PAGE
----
Although there hasn’t been any complaints or issues at the airport he said there was a drone used at the airport without prior permission. He said enforcement after the incident is “extremely difficult” because of the challenge of linking a drone to a particular person.

He adds “the new regulations make it clear which authorities will investigate reported use in a ‘no drone zone’ and what the maximum monetary penalties are. This is a welcomed change that airport/aerodrome owners and operators need in order to make their respective operations safe and efficient.”

These regulations are also important because they clearly outline the legal expectations for recreational drone users as far as when and where they can be operated.

There is an inherent issue that faces rural areas when a federal or provincial law is passed Moffatt said.

“There seems to be blanket decisions made that are addressing concerns in urban areas in certain cases inappropriately applied to rural areas like ours. And so unfortunately with so many things if we could rely on common sense and integrity across the board we wouldn’t have people trying to do video of forest fires or pointing lasers at helicopters” she said. “Rules are in place to cover the idiots right? But then what happens the reasonable people get caught up in them? We don’t really have much choice around that.”

One of a few local retailers offering drones is Don van Nood who has owned The Source electronics store since 1999. He said the rules prevent injury and ensure privacy is respected.

Even without the rules he believes people particularly parents with children who receive them will do the right thing.

“Common sense is going to prevail. Common sense. Don’t fly close to a hydro [tower]. Don’t fly near a highway – for the kid’s safety and the people in a car. Even if you get a helicopter that size” he said pointing to a remote control helicopter the size of an orange “[that] hits a car window what’s it going to do? A person could freak out and go off the road right?” he said.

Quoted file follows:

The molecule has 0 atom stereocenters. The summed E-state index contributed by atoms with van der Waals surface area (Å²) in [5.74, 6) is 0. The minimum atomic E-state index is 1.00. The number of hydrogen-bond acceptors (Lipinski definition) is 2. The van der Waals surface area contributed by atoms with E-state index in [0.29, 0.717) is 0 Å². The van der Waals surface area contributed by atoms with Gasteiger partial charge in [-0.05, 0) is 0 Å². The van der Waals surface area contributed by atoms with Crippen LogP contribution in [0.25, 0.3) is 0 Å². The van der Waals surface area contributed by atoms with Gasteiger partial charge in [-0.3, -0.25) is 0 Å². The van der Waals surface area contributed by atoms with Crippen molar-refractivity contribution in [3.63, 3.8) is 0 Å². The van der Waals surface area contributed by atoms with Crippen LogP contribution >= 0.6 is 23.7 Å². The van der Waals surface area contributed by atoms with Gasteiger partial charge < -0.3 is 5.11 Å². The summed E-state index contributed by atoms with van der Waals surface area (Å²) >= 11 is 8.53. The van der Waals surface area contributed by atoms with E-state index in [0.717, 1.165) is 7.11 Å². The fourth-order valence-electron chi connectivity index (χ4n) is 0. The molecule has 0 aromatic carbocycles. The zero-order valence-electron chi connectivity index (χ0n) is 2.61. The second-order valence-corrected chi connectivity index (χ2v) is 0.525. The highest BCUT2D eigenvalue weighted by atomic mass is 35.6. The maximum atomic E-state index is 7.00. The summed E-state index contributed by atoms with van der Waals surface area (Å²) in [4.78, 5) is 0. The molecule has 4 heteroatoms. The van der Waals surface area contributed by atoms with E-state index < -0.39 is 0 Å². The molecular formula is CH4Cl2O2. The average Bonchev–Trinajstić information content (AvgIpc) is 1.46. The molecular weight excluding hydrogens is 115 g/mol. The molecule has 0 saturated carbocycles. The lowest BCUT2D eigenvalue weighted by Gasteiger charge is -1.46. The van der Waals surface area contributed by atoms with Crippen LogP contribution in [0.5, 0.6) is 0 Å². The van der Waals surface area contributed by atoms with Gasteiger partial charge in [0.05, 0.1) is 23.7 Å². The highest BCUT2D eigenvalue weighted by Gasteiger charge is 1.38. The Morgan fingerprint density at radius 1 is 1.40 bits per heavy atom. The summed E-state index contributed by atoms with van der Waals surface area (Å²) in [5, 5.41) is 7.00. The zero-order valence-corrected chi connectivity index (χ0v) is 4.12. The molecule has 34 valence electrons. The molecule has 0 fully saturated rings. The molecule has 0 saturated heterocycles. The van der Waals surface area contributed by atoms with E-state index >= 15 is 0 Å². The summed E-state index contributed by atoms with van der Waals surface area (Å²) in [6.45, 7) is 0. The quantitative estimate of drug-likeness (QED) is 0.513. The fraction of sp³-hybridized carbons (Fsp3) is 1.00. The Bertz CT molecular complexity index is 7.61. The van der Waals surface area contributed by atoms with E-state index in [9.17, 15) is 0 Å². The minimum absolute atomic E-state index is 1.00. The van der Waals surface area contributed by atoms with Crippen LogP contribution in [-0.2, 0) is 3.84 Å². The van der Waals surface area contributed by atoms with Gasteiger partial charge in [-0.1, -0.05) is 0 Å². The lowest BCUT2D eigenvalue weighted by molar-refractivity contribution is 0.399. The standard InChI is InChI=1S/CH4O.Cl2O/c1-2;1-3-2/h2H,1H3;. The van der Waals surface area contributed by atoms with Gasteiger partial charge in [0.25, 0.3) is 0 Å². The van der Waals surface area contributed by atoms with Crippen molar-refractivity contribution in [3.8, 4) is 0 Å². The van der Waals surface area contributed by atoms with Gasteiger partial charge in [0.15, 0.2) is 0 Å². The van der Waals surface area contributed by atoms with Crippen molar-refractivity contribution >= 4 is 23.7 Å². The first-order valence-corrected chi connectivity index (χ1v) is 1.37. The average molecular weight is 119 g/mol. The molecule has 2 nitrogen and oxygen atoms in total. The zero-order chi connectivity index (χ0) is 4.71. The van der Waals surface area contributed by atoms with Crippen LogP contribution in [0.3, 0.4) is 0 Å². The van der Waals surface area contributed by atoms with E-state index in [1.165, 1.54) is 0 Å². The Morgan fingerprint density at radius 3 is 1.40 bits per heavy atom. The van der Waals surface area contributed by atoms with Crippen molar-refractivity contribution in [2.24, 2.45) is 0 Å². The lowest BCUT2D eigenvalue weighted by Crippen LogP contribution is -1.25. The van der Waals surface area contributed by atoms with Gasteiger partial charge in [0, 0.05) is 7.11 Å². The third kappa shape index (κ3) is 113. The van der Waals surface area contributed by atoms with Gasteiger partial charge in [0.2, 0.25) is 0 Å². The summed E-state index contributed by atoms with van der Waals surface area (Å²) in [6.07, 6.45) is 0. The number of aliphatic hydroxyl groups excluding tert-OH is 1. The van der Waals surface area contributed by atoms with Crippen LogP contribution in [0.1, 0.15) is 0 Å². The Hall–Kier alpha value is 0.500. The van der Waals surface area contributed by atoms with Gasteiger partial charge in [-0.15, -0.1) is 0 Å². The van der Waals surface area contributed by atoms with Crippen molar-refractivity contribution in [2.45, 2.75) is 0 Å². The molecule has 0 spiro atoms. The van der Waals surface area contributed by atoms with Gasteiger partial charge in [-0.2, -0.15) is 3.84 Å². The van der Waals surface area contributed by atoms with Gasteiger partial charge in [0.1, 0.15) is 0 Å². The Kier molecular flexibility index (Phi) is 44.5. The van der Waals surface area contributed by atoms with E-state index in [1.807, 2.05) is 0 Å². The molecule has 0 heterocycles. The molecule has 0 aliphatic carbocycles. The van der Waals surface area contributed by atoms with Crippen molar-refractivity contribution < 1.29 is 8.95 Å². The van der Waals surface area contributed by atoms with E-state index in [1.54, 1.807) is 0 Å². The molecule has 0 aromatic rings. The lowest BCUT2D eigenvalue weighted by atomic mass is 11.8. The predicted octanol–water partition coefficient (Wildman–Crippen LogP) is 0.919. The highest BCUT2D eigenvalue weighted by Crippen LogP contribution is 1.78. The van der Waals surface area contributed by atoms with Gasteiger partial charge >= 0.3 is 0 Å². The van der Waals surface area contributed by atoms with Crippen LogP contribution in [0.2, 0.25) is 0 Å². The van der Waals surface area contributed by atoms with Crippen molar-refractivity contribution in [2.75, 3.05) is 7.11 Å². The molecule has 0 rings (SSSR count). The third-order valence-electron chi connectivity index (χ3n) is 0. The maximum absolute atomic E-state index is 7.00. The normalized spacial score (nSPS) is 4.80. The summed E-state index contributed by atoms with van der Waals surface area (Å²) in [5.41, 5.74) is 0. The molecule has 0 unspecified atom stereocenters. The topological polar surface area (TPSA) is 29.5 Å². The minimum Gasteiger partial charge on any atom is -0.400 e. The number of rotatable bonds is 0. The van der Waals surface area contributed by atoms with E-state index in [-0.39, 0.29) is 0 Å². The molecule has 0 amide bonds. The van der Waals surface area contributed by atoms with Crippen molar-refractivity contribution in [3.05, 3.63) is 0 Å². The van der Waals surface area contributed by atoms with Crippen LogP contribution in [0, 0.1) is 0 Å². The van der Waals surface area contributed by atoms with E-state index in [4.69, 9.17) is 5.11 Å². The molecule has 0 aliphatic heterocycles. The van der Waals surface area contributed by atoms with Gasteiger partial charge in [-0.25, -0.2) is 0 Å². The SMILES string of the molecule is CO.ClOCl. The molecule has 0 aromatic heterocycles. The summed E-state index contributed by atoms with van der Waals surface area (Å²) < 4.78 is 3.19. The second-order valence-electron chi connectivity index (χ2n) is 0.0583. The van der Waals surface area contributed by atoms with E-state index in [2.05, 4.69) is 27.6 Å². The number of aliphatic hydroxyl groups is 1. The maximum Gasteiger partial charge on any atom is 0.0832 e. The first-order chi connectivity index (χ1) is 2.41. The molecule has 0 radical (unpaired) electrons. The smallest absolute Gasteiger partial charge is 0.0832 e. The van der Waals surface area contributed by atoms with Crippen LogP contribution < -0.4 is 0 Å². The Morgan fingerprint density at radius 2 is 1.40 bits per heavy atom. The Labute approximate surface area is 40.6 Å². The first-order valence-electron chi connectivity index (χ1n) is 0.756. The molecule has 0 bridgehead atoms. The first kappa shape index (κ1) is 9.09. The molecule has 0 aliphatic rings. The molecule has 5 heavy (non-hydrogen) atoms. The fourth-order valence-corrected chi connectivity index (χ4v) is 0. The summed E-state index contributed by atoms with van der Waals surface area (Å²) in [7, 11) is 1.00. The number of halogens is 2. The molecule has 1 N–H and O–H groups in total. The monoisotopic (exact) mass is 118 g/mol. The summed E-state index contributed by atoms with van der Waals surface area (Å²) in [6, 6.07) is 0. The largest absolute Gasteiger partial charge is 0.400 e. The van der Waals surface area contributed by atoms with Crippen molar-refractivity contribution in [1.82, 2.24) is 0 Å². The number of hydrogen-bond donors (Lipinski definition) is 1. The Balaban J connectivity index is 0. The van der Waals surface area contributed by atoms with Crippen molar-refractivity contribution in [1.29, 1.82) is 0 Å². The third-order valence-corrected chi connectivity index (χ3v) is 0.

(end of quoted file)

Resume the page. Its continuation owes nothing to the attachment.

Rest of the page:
Locally drones are not exactly everywhere you go. Drone sales for van Nood only account for as much as two per cent of his revenue the majority of which are more toylike. His most expensive models are available online and are capable of exceeding the height restriction.

James Keller a former commercial user believes there should be rules but wonders about enforcement.

“I think there is good reasoning behind the new restrictions but I feel that it’s punishing responsible pilots as well. Every drone pilot I know has gone above 90 metres for aerial photographs” he wrote in an email. “A better approach would be to have a licence to pilot a drone just like you would a car or plane. These drones have complex systems that assist with returning to you safely and avoiding obstacles. Sure in the wrong hands they can be dangerous but so can a bicycle. These regulations are going to be very difficult to enforce.”

Keller adds he is no longer a commercial user due to the time consuming application process for the requisite Special Flight Operations Certificate.

Loucks said education is an important component in reducing the incidents between aircraft and drones around airports and uncontrolled airspace. There are plans for signage to educate the public on drone use near the facility and there will be links to the new regulations and the interactive map on the airport portion of the municipality’s website.

Moffatt appreciates the overall effort to reduce incidents between drones people and aircraft. However she said there will always be people who abide by the laws and those who don’t.

“They’ve put in place what they think they have to and I think the people for whom they made the rules are going to ignore the rules and the people who were using common sense and courteous users will use common sense and be courteous users but they may in fact be breaking the rules” she said.

Non-compliance could cost a user up to $3000 in fines. The public is encouraged to contact local police if illegal drone use is witnessed. For non-emergency actions the public can fill out an incident report with their mobile device tablet or computer. For more information visit www.canada.ca/drone-safety.